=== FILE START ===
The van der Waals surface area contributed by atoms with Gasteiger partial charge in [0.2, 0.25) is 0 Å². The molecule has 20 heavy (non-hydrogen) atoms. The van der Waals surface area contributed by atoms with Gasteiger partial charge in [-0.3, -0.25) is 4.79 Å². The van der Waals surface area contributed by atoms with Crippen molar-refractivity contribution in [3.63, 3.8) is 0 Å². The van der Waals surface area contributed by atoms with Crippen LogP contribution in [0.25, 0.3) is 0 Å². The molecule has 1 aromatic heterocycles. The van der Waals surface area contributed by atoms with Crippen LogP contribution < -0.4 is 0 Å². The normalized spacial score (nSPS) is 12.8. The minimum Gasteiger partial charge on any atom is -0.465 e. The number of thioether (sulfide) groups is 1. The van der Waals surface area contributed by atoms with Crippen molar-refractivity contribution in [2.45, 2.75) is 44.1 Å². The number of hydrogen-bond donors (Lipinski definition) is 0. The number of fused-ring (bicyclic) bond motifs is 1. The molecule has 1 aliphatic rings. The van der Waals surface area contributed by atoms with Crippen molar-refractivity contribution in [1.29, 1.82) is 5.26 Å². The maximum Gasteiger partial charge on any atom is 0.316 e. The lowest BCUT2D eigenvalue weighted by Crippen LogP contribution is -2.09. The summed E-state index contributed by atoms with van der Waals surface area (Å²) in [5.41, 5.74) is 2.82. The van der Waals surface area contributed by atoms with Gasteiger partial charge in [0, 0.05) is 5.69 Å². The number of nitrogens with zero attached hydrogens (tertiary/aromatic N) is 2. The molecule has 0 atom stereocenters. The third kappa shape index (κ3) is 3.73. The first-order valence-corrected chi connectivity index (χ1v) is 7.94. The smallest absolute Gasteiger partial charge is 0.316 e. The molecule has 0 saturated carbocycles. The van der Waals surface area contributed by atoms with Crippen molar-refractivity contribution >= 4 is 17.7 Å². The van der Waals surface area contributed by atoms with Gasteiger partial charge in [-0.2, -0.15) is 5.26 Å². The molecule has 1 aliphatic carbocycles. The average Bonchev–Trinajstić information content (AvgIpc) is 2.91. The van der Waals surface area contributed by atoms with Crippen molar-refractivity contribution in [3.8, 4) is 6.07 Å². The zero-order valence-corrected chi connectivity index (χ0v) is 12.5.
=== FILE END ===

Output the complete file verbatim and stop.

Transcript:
The van der Waals surface area contributed by atoms with Gasteiger partial charge in [0.2, 0.25) is 0 Å². The molecule has 20 heavy (non-hydrogen) atoms. The van der Waals surface area contributed by atoms with Gasteiger partial charge in [-0.3, -0.25) is 4.79 Å². The van der Waals surface area contributed by atoms with Crippen molar-refractivity contribution in [3.63, 3.8) is 0 Å². The van der Waals surface area contributed by atoms with Crippen LogP contribution in [0.25, 0.3) is 0 Å². The molecule has 1 aromatic heterocycles. The van der Waals surface area contributed by atoms with Crippen LogP contribution < -0.4 is 0 Å². The normalized spacial score (nSPS) is 12.8. The minimum Gasteiger partial charge on any atom is -0.465 e. The number of thioether (sulfide) groups is 1. The van der Waals surface area contributed by atoms with Crippen molar-refractivity contribution in [2.45, 2.75) is 44.1 Å². The number of hydrogen-bond donors (Lipinski definition) is 0. The number of fused-ring (bicyclic) bond motifs is 1. The molecule has 1 aliphatic rings. The van der Waals surface area contributed by atoms with Crippen molar-refractivity contribution in [1.29, 1.82) is 5.26 Å². The maximum Gasteiger partial charge on any atom is 0.316 e. The lowest BCUT2D eigenvalue weighted by Crippen LogP contribution is -2.09. The summed E-state index contributed by atoms with van der Waals surface area (Å²) in [5.41, 5.74) is 2.82. The van der Waals surface area contributed by atoms with Gasteiger partial charge in [0, 0.05) is 5.69 Å². The number of nitrogens with zero attached hydrogens (tertiary/aromatic N) is 2. The molecule has 0 atom stereocenters. The third kappa shape index (κ3) is 3.73. The first-order valence-corrected chi connectivity index (χ1v) is 7.94. The smallest absolute Gasteiger partial charge is 0.316 e. The molecule has 0 saturated carbocycles. The van der Waals surface area contributed by atoms with Crippen molar-refractivity contribution >= 4 is 17.7 Å². The van der Waals surface area contributed by atoms with Gasteiger partial charge in [-0.2, -0.15) is 5.26 Å². The molecule has 1 aliphatic carbocycles. The average Bonchev–Trinajstić information content (AvgIpc) is 2.91. The van der Waals surface area contributed by atoms with Crippen molar-refractivity contribution in [3.8, 4) is 6.07 Å². The zero-order valence-corrected chi connectivity index (χ0v) is 12.5.